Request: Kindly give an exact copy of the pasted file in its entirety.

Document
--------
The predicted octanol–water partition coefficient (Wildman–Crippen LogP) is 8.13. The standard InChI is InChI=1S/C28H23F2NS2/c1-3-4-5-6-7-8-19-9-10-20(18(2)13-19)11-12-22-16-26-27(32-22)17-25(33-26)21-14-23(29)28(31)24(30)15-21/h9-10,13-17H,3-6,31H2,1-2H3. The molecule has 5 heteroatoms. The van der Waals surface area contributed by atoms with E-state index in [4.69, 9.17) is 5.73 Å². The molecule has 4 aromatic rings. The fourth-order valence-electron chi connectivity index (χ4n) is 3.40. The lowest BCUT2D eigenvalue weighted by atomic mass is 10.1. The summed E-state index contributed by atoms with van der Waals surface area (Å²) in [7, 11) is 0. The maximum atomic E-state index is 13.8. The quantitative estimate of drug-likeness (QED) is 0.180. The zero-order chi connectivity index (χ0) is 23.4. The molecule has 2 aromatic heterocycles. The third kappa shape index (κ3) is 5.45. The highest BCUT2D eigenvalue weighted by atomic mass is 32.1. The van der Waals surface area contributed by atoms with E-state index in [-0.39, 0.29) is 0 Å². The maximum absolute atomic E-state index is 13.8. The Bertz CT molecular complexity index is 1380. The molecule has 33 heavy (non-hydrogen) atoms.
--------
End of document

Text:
The predicted octanol–water partition coefficient (Wildman–Crippen LogP) is 8.13. The standard InChI is InChI=1S/C28H23F2NS2/c1-3-4-5-6-7-8-19-9-10-20(18(2)13-19)11-12-22-16-26-27(32-22)17-25(33-26)21-14-23(29)28(31)24(30)15-21/h9-10,13-17H,3-6,31H2,1-2H3. The molecule has 5 heteroatoms. The van der Waals surface area contributed by atoms with E-state index in [4.69, 9.17) is 5.73 Å². The molecule has 4 aromatic rings. The fourth-order valence-electron chi connectivity index (χ4n) is 3.40. The lowest BCUT2D eigenvalue weighted by atomic mass is 10.1. The summed E-state index contributed by atoms with van der Waals surface area (Å²) in [7, 11) is 0. The maximum atomic E-state index is 13.8. The quantitative estimate of drug-likeness (QED) is 0.180. The zero-order chi connectivity index (χ0) is 23.4. The molecule has 2 aromatic heterocycles. The third kappa shape index (κ3) is 5.45. The highest BCUT2D eigenvalue weighted by atomic mass is 32.1. The van der Waals surface area contributed by atoms with E-state index in [-0.39, 0.29) is 0 Å². The maximum absolute atomic E-state index is 13.8. The Bertz CT molecular complexity index is 1380. The molecule has 33 heavy (non-hydrogen) atoms.